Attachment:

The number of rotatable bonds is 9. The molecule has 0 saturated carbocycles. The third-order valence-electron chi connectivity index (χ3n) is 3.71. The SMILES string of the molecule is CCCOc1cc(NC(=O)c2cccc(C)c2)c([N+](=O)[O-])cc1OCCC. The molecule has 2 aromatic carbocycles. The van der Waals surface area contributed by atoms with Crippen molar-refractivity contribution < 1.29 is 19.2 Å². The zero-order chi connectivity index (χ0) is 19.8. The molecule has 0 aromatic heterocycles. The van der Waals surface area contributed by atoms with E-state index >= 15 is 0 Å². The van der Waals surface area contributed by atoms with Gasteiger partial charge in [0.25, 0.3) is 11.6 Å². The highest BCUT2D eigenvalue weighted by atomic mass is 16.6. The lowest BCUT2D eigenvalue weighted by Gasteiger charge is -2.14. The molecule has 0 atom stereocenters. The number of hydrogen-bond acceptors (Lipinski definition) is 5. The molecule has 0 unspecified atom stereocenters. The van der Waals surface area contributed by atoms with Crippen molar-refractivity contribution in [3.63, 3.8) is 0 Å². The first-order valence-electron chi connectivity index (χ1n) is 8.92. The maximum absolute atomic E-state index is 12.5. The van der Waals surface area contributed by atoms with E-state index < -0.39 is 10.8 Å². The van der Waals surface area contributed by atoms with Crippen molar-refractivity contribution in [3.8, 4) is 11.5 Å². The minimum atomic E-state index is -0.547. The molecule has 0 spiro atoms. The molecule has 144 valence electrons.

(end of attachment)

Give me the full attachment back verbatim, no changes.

The number of rotatable bonds is 9. The molecule has 0 saturated carbocycles. The third-order valence-electron chi connectivity index (χ3n) is 3.71. The SMILES string of the molecule is CCCOc1cc(NC(=O)c2cccc(C)c2)c([N+](=O)[O-])cc1OCCC. The molecule has 2 aromatic carbocycles. The van der Waals surface area contributed by atoms with Crippen molar-refractivity contribution < 1.29 is 19.2 Å². The zero-order chi connectivity index (χ0) is 19.8. The molecule has 0 aromatic heterocycles. The van der Waals surface area contributed by atoms with E-state index >= 15 is 0 Å². The van der Waals surface area contributed by atoms with Gasteiger partial charge in [0.25, 0.3) is 11.6 Å². The highest BCUT2D eigenvalue weighted by atomic mass is 16.6. The lowest BCUT2D eigenvalue weighted by Gasteiger charge is -2.14. The molecule has 0 atom stereocenters. The number of hydrogen-bond acceptors (Lipinski definition) is 5. The molecule has 0 unspecified atom stereocenters. The van der Waals surface area contributed by atoms with Crippen molar-refractivity contribution in [3.63, 3.8) is 0 Å². The first-order valence-electron chi connectivity index (χ1n) is 8.92. The maximum absolute atomic E-state index is 12.5. The van der Waals surface area contributed by atoms with E-state index < -0.39 is 10.8 Å². The van der Waals surface area contributed by atoms with Crippen molar-refractivity contribution in [3.8, 4) is 11.5 Å². The minimum atomic E-state index is -0.547. The molecule has 0 spiro atoms. The molecule has 144 valence electrons.